Reviewed by: BigAl
Genre: Science Fiction
Approximate word count: 85-90,000 words
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“Lynn Demarest was a newspaper reporter in South Florida in the 1980s. He then became a computer programmer. The Soul Gene is his debut novel.”
“Geneticist Bailey Foster's improbable discovery bolsters her own uncertain spirituality and changes the world.
Twenty-somethings Bailey Foster and Susan Griffin work as researchers for Bayner Genetics, a medical research lab owned by a non-scientific woman who was given the company by her dying parents. When the owner's daughter announces she is gay, she tells Foster and Griffin she wants them to find a cure for lesbianism.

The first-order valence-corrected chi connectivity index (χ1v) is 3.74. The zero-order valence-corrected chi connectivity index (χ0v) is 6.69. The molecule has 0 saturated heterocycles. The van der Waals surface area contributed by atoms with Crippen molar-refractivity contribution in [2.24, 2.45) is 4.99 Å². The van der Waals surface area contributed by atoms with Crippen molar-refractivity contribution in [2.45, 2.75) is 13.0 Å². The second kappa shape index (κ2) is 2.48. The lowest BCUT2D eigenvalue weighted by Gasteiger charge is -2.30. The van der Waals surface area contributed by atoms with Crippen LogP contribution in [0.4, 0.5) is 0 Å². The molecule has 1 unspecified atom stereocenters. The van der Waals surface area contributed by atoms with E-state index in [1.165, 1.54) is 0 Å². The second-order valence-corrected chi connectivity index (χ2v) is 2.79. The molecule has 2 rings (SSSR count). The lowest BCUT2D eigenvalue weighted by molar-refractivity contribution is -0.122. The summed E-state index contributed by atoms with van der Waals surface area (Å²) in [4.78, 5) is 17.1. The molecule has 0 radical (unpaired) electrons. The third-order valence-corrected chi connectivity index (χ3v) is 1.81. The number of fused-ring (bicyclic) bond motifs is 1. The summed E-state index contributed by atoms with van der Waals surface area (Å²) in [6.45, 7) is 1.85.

Foster bristles -- homosexuality is not an illness -- but Griffin, who is herself gay, cheerfully accepts the assignment, knowing all along that she'll use the opportunity not to cure lesbianism but to secretly study her passion: Junk DNA.
The merging of Foster's personal search for spirituality with Griffin's scientific findings leads them to a discovery that will change people around the world, no one more than Foster and Griffin themselves.”
This is my favorite kind of science fiction. Set in contemporary times and the real world as we know it, but with the twist of some new discovery or invention. The story becomes a thought experiment in how that new discovery might change the world. The Soul Gene takes place on the boundary of science and spirituality, yet for me managed to not trip any of the normal triggers that the second subject often does for me, where I’ll feel like the author is trying to lead me to a specific answer rather than letting me decide for myself. With interesting characters and a compelling story, The Soul Gene is both a good read and a fascinating thought experiment.
No significant issues.
Rating: **** Four stars